The label Alluvial Recordings is apparently no more – I am not sure why – but now there is Paleosol Edition, and this first release is done in collaboration with And/oar (catalogue number on the spine being 49, on the disc itself 50) and is a DVD of two films of composer John Grzinich, which I think is an interesting thing. Just what would it be? Animation stuff, a documentary, a concert or, as it in fact turns out to be, a film that displays the field recordings being recorded. We see someone (perhaps Grzinich himself?) beating a pole, a campfire, electrical wire in a field, someone scraping large empty metal containers, and sometimes no human interference at all, like a stream and what seems to be a wire inside. All of this is short movements in ‘Sound Aspects Of Material Elements’, which lasts some fifty-six minutes. Sometimes I think I am being fooled and I see something but believe that I hear something else. That’s always a great thing I should think, but perhaps I like this sort of illusions very much. The nice thing about this film is that following every segment the screen blacks out and we hear what’s coming next, but yet not see it, so your mind starts guessing – I was wrong in almost of all these cases. Shot in austere black and white, this one is great. The other film is much shorter and called ‘Mimema’. Here  I don’t think its about the action to generate material, but a more poetic film with people floating in water set against a great piece of drone music. Maybe this is all about hearing ‘below the surface’? I am not sure, but it looks and sounds great. More poetic, less documentary like than the other one. Two quite different approaches to film, but both work quite nice.

How to record a difficult surface? That is more or less the question raised by one Douglas Moffat, of whom I never heard. He created a sort of construction which acts a stylus. So the surface, the real earth surface that is, becomes a sort of phonograph to be played. In twenty-five pieces, all around thirty to fifty seconds, he scans the earth in and around Montreal, and each of those pieces is documented with a picture. Moffat choose the winter days it seems to record the city of Montreal, perhaps because snow is easier to record? I am not sure. It sounds weird, that much I do know. Like scratching the surface and being amplified quite a bit. This is one of those things where it makes perfect sense to release it on vinyl, but perhaps a DVD of it would be nice. How does this contraption work? Now, just listening to it, and without knowing what it is about it makes perhaps less sense, and one could easily mistake this for a serenade of contact microphones. However, if you study text and images closely enough it makes perfect sense and you’ll see a true piece of art here. Very nice, also, but perhaps on an entirely different level. (FdW)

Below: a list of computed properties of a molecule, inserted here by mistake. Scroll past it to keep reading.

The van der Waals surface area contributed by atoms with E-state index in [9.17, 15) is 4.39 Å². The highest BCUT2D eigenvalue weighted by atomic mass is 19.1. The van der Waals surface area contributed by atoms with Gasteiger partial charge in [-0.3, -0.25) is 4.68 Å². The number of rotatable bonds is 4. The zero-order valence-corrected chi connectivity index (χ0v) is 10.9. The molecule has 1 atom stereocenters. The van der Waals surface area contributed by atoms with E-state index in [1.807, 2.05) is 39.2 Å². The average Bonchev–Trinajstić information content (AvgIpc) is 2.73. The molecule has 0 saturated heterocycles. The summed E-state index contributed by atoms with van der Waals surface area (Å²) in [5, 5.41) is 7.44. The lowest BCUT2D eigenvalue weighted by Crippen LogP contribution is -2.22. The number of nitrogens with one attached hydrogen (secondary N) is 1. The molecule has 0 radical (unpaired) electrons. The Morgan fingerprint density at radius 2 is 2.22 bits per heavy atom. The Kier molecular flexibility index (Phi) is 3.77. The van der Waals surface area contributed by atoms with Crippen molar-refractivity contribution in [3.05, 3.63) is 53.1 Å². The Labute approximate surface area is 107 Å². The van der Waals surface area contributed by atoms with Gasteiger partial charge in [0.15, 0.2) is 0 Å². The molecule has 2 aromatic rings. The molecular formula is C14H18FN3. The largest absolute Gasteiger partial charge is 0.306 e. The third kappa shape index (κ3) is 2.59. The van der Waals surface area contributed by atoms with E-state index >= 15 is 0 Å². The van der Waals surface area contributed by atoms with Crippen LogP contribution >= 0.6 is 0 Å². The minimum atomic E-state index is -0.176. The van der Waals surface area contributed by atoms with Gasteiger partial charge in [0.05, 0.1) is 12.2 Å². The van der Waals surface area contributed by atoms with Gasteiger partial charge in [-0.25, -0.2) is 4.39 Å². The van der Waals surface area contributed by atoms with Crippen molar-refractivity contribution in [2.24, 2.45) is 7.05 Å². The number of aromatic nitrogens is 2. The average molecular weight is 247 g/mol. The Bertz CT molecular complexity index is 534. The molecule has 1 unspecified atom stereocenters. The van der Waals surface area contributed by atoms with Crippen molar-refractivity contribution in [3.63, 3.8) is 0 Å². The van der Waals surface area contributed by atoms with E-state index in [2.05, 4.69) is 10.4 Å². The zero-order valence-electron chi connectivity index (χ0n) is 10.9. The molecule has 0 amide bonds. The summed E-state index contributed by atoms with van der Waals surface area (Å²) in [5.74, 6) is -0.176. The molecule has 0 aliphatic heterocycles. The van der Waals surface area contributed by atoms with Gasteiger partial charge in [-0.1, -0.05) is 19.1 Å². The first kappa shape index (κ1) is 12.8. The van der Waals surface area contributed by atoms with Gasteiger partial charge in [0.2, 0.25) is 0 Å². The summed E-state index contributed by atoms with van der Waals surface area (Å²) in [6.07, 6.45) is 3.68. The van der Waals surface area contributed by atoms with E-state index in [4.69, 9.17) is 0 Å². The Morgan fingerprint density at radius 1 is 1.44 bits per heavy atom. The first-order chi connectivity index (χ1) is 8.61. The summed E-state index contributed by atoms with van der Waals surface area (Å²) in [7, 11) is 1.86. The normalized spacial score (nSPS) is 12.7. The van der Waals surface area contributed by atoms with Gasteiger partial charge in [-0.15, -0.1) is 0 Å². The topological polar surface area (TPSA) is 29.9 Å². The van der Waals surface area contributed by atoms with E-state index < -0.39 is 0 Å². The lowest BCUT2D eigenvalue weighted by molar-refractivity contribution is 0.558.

Address: http://www.and-oar.org
Address: http://www.oral.qc.ca

CHRISTIAN BOUCHARD – AUTOMACITE (DVD by Empreintes Digitales)
A student of composer Yves Daoust, winner of various prizes for electro-acoustic compositions and founder of the live electro-acoustic quartet Theresa Transistor. He seems to me the typical sort of composer you’d find on this label. In 24-bit rate they present three of his pieces, ‘Impasto’, ‘Parcelles 21’ and ‘Objet Menace’. The first is the longest and a triptych about expressionist abstract painters (Pollock, Riopelle and Shiraga), and it sounds indeed like expressionist abstract music. Lots of sounds thrown together and then mixed, edited and treated further. At least that’s my best guess upon hearing this music. Sounds roll about like thunderous storms and walls of snow bursting into masses tumbling down the mountain. A nice piece for sure, but perhaps at forty-five some minutes all a bit long. Luckily ‘Parcelles 21’ – a revised version of ‘Parcelles 1’ and ‘Parcelles 2’ – provides a more quiet piece, but is also moving all over the place. Its hard to say, in both of these pieces what it is that Bouchard is using sound wise. Field recordings perhaps, but also down right electronic matter, and maybe acoustic instruments being treated in one way or another. Its hard to say, as the level of abstraction is quite high on this release. The final piece is ‘Objet Menace’ and the cover says its a symphony for parking meters, and brings up the massive attack again of the first piece. While some of this music sounds alike what similar composers do on this label, but throughout I seemed to like this more than some of the others on the label, but its not easy to pin down why that is. Maybe its the level of disturbance, or the notion of improvising with his sound material and the editing thereof? Maybe its the overkill in sound anyway? I am not sure. Maybe its the heat that provides me from thinking straight. (FdW)
Address: http://www.empreintesdigitales.com

LSD MARCH/MAMA BAER (split LP by Psych KG)